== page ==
I recently came across an interesting issue on Solaris. I was trying to do something pretty simple:
- Check to see if there’s work to do.
- If there is work to do, then do it and go back to step 1.
- Sleep for a short length of time and go back to step 1.
This worked great on Linux, but not so well on Solaris. Things were getting done in fractions of a millisecond on Linux, but it was taking over ten milliseconds on Solaris. I hypothesized that the sleep might be the problem, and a quick test confirmed it. It turns out that on Solaris in the default configuration you can’t sleep for less than ten milliseconds at a time (at least in Java). This is because on Solaris, the Java sleep method is dependent on system clock ticks, and the default configuration uses 100 ticks per second, or one tick every ten milliseconds. Any attempt to sleep for less than that time will get rounded up to ten milliseconds, and attempts to sleep for a length of time greater than that will be rounded up to the nearest multiple of ten milliseconds.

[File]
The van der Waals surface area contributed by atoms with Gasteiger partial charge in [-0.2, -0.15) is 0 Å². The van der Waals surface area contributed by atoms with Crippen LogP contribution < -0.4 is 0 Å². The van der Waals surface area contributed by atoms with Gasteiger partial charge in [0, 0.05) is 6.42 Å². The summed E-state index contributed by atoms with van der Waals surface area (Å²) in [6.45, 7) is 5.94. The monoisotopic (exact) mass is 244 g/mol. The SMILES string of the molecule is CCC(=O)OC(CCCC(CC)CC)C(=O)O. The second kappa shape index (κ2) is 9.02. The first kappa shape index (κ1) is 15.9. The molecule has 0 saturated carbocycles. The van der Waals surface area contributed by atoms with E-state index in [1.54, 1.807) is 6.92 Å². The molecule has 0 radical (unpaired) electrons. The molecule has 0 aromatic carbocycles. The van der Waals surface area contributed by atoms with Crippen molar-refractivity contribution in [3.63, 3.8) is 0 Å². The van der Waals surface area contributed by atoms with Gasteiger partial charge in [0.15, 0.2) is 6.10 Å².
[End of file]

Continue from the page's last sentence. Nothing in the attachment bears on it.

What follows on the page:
You can change this behavior by adding the following to the
/etc/system file and rebooting the system:
This will change the default from 100 ticks per second to 1000 (which means you can sleep in increments of one millisecond instead of ten). There is also a way to fine-tune how many ticks per second you want (via
hires_hz), but changing that isn’t supported and every mention of it I can find indicates that you don’t want to increase the frequency anyway because it will probably degrade performance as it will become expensive to update the tick counter too often.
There are, of course, other ways to accomplish the task I had originally set out to do (e.g., blocking queues, semaphores, wait/notify, etc.), but the bigger takeaway here is that you shouldn’t depend on algorithms involving fine-grained sleeping, especially if your application needs to run on Solaris.